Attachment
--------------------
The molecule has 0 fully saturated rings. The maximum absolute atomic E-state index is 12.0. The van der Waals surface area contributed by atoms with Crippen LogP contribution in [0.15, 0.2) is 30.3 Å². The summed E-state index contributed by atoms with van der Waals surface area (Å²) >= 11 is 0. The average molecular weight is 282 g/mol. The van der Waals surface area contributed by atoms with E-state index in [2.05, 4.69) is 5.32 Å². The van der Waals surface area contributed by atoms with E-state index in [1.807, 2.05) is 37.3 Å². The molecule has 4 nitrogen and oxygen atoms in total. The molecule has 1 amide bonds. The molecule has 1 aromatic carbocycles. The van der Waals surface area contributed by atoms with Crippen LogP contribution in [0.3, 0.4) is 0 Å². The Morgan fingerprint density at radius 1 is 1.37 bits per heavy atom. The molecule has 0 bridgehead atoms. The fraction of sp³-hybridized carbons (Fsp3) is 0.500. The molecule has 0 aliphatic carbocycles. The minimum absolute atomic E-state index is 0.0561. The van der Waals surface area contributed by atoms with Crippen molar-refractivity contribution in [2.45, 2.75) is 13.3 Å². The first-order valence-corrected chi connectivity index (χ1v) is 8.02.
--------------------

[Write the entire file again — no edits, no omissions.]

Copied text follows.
The molecule has 0 fully saturated rings. The maximum absolute atomic E-state index is 12.0. The van der Waals surface area contributed by atoms with Crippen LogP contribution in [0.15, 0.2) is 30.3 Å². The summed E-state index contributed by atoms with van der Waals surface area (Å²) >= 11 is 0. The average molecular weight is 282 g/mol. The van der Waals surface area contributed by atoms with E-state index in [2.05, 4.69) is 5.32 Å². The van der Waals surface area contributed by atoms with E-state index in [1.807, 2.05) is 37.3 Å². The molecule has 4 nitrogen and oxygen atoms in total. The molecule has 1 amide bonds. The molecule has 1 aromatic carbocycles. The van der Waals surface area contributed by atoms with Crippen LogP contribution in [0.3, 0.4) is 0 Å². The Morgan fingerprint density at radius 1 is 1.37 bits per heavy atom. The molecule has 0 bridgehead atoms. The fraction of sp³-hybridized carbons (Fsp3) is 0.500. The molecule has 0 aliphatic carbocycles. The minimum absolute atomic E-state index is 0.0561. The van der Waals surface area contributed by atoms with Crippen molar-refractivity contribution in [2.45, 2.75) is 13.3 Å². The first-order valence-corrected chi connectivity index (χ1v) is 8.02.